Let’s go back to that perfect scene in a high-tech apartment and examine the setting from a practical point of view. Smart architectural glass means dynamic, truly multifunctional glazing.
The windows in such homes can adjust to outdoor conditions automatically or manually. Just one click of a smartphone button activates a reactive tint that restrains heat and glare.
As a result – we get enhanced living comfort and energy savings without compromising the view.
Complete protection from aggressive UV rays, insulation from the sounds of densely packed apartment buildings, plus assured safety and security – all these are included too.
Emerging technologies, such as special nanocomposites applied during glass production, have turned this pleasant dream into established reality at an affordable price.
Drivers pushing in favour of smart
Remember, the technology for such a reality is already available. And as commercial prices of emerging innovations are dropping, regulations throughout the world are tightening, forcing action to be taken sooner to reduce energy consumption or even create energy.
In California, there are state subsidies for products and buildings that use smart glass, whereas Europe adopted the Energy Performance of Buildings Directive (EPBD) in 2010. This EU directive requires all new buildings to be practically zero energy ones by the end of 2020.
The next level up with BIPV glass
Building-integrated photovoltaic (BIPV) glass, with controlled transparency, is just one example of emerging technologies in the architectural glazing industry that is especially relevant because of the new directive.
Currently, buildings are responsible for around 36% of the EU’s CO2 emissions. In the near future, however, they have the potential instead to supply some 30% of the EU’s energy demand. Therefore, switching to on-site solar energy generation integrated right into the window glass is one key to live up to this potential.
While most standard solar cells use visible light to produce electricity, innovative alternatives do not have to steal precious ambient light. Integrating the PV panes with a color-switching technology, such as electrochromics (EC), opens up a way to produce energy while still transmitting enough light, blocking the radiation or providing shading when necessary.
Today, ‘electrochromic glass’ is a synonym for ‘smart glass.’ And if the term may still sound new to someone, statistics prove that in a couple of years, most everyone will be aware of its benefits.
Technically, EC glass is a composite of layers of glass and chemical materials that respond to light and heat, adjusting glass transparency when electrical voltage is applied – exactly what is required for dynamic architectural glazing or newgeneration BIPV.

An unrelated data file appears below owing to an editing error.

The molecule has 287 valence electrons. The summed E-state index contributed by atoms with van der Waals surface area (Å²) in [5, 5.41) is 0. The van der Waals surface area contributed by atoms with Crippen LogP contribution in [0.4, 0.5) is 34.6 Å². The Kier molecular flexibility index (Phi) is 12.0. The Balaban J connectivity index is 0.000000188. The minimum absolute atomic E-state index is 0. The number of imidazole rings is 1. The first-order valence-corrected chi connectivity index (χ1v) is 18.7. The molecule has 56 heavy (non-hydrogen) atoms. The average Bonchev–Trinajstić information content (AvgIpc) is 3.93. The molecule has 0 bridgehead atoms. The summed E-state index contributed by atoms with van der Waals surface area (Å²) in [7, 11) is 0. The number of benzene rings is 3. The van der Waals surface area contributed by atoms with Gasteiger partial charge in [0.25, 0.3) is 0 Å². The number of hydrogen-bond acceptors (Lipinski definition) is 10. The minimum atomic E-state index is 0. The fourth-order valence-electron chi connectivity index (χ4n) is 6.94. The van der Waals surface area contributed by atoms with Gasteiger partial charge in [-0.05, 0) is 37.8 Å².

California-based Heliotrope Technologies is one company currently working on innovative nanocrystalbased glazing compositions to develop the technology several steps further.
The main advantage of the Heliotrope NanoEC™ solution over others is substantially lower production costs, combined with unrivalled aesthetic qualities in terms of the glass colour and haze. In addition, heat and light transmissivity can be regulated more precisely and quickly. The result is a mass-market solution at a competitive price.
Sustainable luxurious living
When it comes to the possibilities of glass, breaking through limitations is only a question of imagination and time. Scientists, chemists, coating manufacturers, glass processors and technology suppliers are working together to push the boundaries to the max and furnish our homes with unseen comfort and a well-controlled amount of seen light.
Entire towers with switchable glass will be able to control the temperature according to the weather or individual units can adjust to their residents’ preferences. Even an entire area of towers can be connected to each other – to create energy for their occupants and not only block the sunrays.
In the US, the trend in many southern states is to dim the glass to block the heat of the sun and reduce the need for air conditioning. Europe is more concerned with the colour of the glass and how a building looks on both the inside and out. When afaçade changes colours, it influences how a building looks and helps save energy. In any case, it is an ingenious way to eliminate curtains or blinds, as their impact is simply built into the glass itself.
And no, this is not just another fancy upgrade or expensive consumer option, but an important move toward smarter and more environmentally conscious living.
–By Juha Liettyä